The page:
Chronic obstructive pulmonary disease (COPD) and obesity are common and disabling chronic health conditions with increasing prevalence worldwide. A relationship between COPD and obesity is increasingly recognized, although the nature of this association remains unknown. This review focuses on the epidemiology of obesity in COPD and the impact of excessive fat mass on lung function, exercise capacity and prognosis. The evidence for altered adipose tissue functions in obesity—including reduced lipid storage capacity, altered expression and secretion of inflammatory factors, adipose tissue hypoxia and macrophage infiltration in adipose tissue—is also reviewed. The interrelationship between these factors and their contribution to the development of insulin resistance in obesity is considered. It is proposed that, in patients with COPD, reduced oxidative capacity and systemic hypoxia may amplify these disturbances, not only in obese patients but also in subjects with hidden loss of fat-free mass. The potential interaction between abnormal adipose tissue function, systemic inflammation and COPD may provide more insight into the pathogenesis and reversibility of systemic pathology in this disease.”
• Review series
1. F M E Franssen1,
2. D E O’Donnell2,
3. G H Goossens3,
4. E E Blaak3,
5. A M W J Schols1
1. 1
Department of Respiratory Medicine, University Hospital Maastricht, Maastricht, The Netherlands
2. 2
Division of Respiratory and Critical Care Medicine, Department of Medicine, Queens University, Kingston, Ontario, Canada
3. 3
Department of Human Biology, Nutrition and Toxicology Research Institute (NUTRIM), Maastricht University, Maastricht, The Netherlands
1. Dr A M W J Schols, NUTRIM School for Nutrition, Toxicology and Metabolism, Department of Respiratory Medicine, University Hospital Maastricht, P O Box 5800, 6202 AZ Maastricht, The Netherlands; a.schols{at}pul.unimaas.nl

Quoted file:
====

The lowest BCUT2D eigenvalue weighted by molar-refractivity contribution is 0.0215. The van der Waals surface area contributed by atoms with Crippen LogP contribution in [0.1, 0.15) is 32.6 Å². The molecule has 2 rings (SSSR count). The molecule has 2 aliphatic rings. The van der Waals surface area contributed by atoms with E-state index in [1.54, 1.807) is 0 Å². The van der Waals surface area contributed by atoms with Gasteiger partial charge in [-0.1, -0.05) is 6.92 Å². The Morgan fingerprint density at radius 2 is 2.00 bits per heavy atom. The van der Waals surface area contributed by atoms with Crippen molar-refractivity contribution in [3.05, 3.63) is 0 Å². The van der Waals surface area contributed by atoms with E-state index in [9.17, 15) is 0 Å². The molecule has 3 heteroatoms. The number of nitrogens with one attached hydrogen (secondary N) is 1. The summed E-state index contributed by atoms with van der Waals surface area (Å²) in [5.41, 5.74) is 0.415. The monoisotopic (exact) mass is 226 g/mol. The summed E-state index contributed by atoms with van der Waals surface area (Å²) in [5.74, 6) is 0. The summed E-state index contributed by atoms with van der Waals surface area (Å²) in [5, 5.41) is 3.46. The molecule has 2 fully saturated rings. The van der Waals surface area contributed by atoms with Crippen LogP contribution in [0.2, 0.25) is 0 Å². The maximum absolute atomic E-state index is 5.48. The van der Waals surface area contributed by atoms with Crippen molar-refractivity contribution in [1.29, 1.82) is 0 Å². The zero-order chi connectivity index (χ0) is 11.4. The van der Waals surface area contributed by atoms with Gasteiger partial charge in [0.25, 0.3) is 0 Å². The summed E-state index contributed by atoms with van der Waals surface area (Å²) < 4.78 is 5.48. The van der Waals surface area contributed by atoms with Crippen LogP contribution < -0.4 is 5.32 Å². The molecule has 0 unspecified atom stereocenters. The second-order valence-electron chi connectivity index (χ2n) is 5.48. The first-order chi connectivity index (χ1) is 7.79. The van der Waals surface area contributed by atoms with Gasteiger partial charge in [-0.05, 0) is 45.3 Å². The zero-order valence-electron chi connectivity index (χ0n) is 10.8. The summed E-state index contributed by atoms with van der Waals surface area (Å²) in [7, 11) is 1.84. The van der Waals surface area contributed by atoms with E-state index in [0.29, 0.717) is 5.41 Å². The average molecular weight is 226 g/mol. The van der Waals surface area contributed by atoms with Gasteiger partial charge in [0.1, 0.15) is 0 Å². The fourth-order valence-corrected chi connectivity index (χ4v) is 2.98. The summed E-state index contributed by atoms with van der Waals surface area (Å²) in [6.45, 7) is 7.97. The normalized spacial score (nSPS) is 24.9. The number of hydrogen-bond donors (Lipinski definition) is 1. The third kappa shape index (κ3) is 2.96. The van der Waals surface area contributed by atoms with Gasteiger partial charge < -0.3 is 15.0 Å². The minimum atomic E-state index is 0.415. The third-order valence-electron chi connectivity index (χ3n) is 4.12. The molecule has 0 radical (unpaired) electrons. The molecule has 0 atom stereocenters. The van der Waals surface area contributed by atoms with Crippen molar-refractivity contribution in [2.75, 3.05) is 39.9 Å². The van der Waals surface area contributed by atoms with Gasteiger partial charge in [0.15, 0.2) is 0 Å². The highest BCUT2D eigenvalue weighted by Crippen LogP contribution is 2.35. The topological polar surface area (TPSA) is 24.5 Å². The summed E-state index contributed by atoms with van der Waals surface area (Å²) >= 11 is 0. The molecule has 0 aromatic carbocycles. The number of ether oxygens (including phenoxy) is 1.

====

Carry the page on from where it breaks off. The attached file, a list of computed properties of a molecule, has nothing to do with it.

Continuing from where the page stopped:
• Received 15 February 2008
• Accepted 30 April 2008
• **************************
• http://digg.com/health/Body_Scans_of_a_250_lbs_Woman_vs_120_lbs_Woman
More later… Sharon O’Hara

Fat Airport Scan

Cancer Survivors? Yes. COPD Survivors? No.

A government controlled Health Care System is Shudder Worthy and may have inspired the recent letter to the editor from a breast cancer survivor and doctor objecting to the cut back on mammograms for women. Their letter prompted mine and I am posting it again here.

People may not be aware of the real life discrepancies between medical conditions and one is not better or worse than another. They are all challenging to the patient and her/his medical team.
The difference is in the research and patient education.
Perhaps one day a patient can say, “I am a COPD survivor.”
For now, there are no COPD survivors.
******************************
“Debbie Belew-Nyquist, Ed.D., Bremerton and Joseph L. Johnson, M.D., Silverdale should be applauded for speaking up for their belief.

My sincere congratulation to all cancer survivors, especially lung cancer survivors.
The lung cancer patients have a higher fatality rate, I understand, due to lack of reliable early detection testing. By the time its detected, the disease is advanced.

That said: COPD (Chronic Obstructive Pulmonary Disease) kills more people per year than breast and lung cancer combined.
It is the 4th leading cause of death in the U.S., 5th in the world.

A simple and inexpensive Spirometry test done in any doctor’s office offers early detection of a disease that generally takes twenty years before a patient develops symptoms bothersome enough to mention the shortness of breath to their doctor. By then, they have already lost about 50% of their lungs.

The Spirometry test is inexpensive and offers the patient knowledge they have COPD. Early warning testing gives most patients the opportunity to stop the disease from developing further.

The glitch is many doctors will not use it, I’ve been told, because they do not believe the patient will make life style changes to stop the disease.